That's not to say that Reznor and company didn't deliver exactly what fans were expecting. With the bodybuilder-buff frontman scowling, the lean, mean band ripped through "Discipline" and "Closer," which still has as stunning an effect today as it did nearly 15 years ago as fans shouted along to the R-rated chorus of "I want to f--- you like an animal." After that, things got a bit spotty. Hidden behind a layer of those razor-thin screens — which descended from the rafters and displayed undulating red, green and yellow spots of digital dust — the group went into a nearly 35-minute mini-suite of hushed industrial jazz that featured vibraphones, upright bass and images of cornstalks on one screen, all of which seemed to confuse the crowd that came for the hard attack.
Reznor brought it all back home, though, and sent the sweaty, hulking masses spilling out into the Chicago streets happy, thanks to a raucous string of set-closing numbers, including a truly brutal "Terrible Lie," a panicked "Survivalism" and the still-destructive first taste of sin, "Head Like a Hole." Kanye it most certainly wasn't (it was barely Nine Inch Nails at times), but it was 90 minutes that hit harder at the gut and the brain than anything else this weekend (and yeah, that includes Rage Against the Machine).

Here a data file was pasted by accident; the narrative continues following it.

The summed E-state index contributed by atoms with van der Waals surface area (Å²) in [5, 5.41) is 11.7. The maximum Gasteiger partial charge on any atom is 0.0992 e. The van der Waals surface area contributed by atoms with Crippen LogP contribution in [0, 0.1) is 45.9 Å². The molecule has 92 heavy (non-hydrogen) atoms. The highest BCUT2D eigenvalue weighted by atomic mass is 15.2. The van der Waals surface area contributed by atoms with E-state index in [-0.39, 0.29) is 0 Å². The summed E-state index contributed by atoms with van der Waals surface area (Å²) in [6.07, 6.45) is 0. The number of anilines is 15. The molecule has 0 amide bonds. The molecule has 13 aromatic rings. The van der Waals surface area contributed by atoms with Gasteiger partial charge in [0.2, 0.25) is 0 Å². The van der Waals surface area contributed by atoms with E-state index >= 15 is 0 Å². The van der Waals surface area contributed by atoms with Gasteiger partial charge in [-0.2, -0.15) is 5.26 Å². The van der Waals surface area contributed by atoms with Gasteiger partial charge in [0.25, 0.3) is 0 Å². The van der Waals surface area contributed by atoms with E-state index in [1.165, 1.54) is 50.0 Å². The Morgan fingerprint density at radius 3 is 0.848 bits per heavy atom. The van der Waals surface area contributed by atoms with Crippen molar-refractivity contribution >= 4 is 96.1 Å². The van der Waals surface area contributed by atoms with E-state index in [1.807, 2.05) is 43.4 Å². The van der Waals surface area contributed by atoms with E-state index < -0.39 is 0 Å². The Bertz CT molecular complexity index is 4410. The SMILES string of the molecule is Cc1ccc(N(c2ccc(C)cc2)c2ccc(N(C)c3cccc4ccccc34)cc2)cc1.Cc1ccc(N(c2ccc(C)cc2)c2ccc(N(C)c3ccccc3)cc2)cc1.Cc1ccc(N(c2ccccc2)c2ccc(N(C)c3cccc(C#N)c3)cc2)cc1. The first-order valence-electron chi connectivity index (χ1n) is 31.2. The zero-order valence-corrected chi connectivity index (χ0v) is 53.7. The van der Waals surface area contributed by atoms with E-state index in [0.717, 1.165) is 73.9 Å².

And while the headliners were the big draws — after all, this was the first time in Lollapalooza's four-year tenure in Chicago that all three days have sold out — there were no shortage of other highlights throughout Sunday. Kid Sister's bleepy party-hop got bleary-eyed festgoers bumping and grinding at 12:15 in the afternoon. Brazilian Girls were bawdy and ballsy, and Girl Talk mashed up beats (and packed a huge crowd) while flanked by two (fake) leaf-blower-wielding cops, who pelted enraptured partiers with confetti, glitter, silly string, toilet paper and, at the end of the set, inexplicably, a full-sized river raft.
Chromeo and the Black Kids performed at adjoining stages and had pretty much everyone throwing their hands in the air with reckless abandon. Saul Williams did his usual death-disco thing. The National were somber, reedy and solid as always. Mark Ronson threw everything but the proverbial kitchen sink into his evening set (including one of the dudes from Phantom Planet). And Lolla faves Gnarls Barkley — sans matching costumes this time around — slinked their way through a soulful, simmering set, highlighted by Cee-Lo's keening take on Radiohead's "Reckoner."
And when you've got all that — plus so, so much more we didn't even get to mention — who needs the presumptive Democratic presidential nominee? Kanye, Trent and Obama in a three-way battle for fest-closing bragging rights? That probably would've been overkill.